Where to start with learning music theory.

Well who doesn't have a question about theory? Come on in and get them answered here. Beginning to advanced theory questions are welcome.
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Where to start with learning music theory.

Post by Harshparker » October 24th, 2018, 12:33 am

This question seems to come up often in this subreddit. There are many people who want to learn music theory but have no idea where to start. After all, there are so many different aspects of music theory.

There also appears to be an infatuation with the modes in this subreddit. The problem is, most people haven't learned the basics of music theory before trying to understand the modes. They are trying to run before they even crawl. Hopefully this post will clear that up for some people.

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Alan Green
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Re: Where to start with learning music theory.

Post by Alan Green » October 24th, 2018, 8:07 am

Try "Theory Without Tears" by David Hodge, in the lessons on this very site
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Re: Where to start with learning music theory.

Post by NoteBoat » October 25th, 2018, 7:10 pm

I'd start with learning to read standard notation. You don't need to "sight read" - in fact, you don't even need to be able to translate what you read into guitar playing - but the fact is, all of music theory is based on standard notation, and tablature is not a substitute. Example: C-F# is a different interval than C-Gb. They sound the same, and in tab they're identical... but in theory there's a difference.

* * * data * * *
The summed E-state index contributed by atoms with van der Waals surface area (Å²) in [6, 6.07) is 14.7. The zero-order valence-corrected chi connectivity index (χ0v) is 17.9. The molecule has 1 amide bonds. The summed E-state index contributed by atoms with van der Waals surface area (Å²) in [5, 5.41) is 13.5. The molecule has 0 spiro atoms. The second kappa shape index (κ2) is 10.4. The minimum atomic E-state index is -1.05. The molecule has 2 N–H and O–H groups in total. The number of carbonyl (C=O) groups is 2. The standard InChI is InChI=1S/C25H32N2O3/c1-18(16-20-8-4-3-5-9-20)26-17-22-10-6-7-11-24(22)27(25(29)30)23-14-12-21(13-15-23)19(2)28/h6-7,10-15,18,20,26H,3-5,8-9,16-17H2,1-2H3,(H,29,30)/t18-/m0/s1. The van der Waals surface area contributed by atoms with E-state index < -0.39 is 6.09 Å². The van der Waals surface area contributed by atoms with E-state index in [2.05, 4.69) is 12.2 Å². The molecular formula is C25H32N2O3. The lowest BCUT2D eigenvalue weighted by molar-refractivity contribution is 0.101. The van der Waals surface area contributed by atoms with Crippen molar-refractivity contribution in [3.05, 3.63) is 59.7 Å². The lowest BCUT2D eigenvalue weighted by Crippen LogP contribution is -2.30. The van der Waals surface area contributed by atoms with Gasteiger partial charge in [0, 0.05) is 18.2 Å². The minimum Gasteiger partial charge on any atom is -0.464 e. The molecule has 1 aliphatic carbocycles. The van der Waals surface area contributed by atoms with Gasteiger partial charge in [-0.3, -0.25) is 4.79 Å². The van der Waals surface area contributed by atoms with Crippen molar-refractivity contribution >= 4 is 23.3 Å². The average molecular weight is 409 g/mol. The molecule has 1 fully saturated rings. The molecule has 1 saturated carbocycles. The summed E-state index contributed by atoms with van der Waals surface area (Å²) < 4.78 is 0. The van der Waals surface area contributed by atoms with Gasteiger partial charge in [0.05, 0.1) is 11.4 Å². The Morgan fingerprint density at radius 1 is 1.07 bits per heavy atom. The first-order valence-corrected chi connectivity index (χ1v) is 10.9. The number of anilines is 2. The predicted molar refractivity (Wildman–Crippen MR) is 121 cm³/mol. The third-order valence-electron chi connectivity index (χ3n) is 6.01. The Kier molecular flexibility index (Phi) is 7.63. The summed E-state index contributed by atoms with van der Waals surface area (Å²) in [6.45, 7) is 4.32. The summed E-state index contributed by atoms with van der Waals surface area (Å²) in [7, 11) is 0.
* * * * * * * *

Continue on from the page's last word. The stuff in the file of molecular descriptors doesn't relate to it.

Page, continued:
Next I'd learn to spell all the major scales. The major scale is the 'yardstick' we use for pretty much everything in music theory: identifying intervals, naming chords, comparing other scales... if you know them cold, you'll save yourself a lot of confusion.

Then it depends on where your curiosity leads you. The circle of fifths is a good thing to know from a practical point of view, because it will help you remember key signatures and deal with modulations. Understanding chord symbols is another good thing to know - when you see C7+(b9) you'll know exactly what it means.

If you're interested in a deep dive into theory, once you have the basics down I'd learn counterpoint next. Although most conservatories teach harmony before counterpoint, I personally think that's backwards from both a historical point of view (polyphonic counterpoint preceded homophonic chord progressions) and a practical one - you'll have a better understanding of the hows & whys of voice leading before tackling cadential 64 chords and the like. Follow that with a good harmony text. And picking up some basic keyboard skills helps too, because the keyboard is simpler than the fretboard for visualizing theory concepts.
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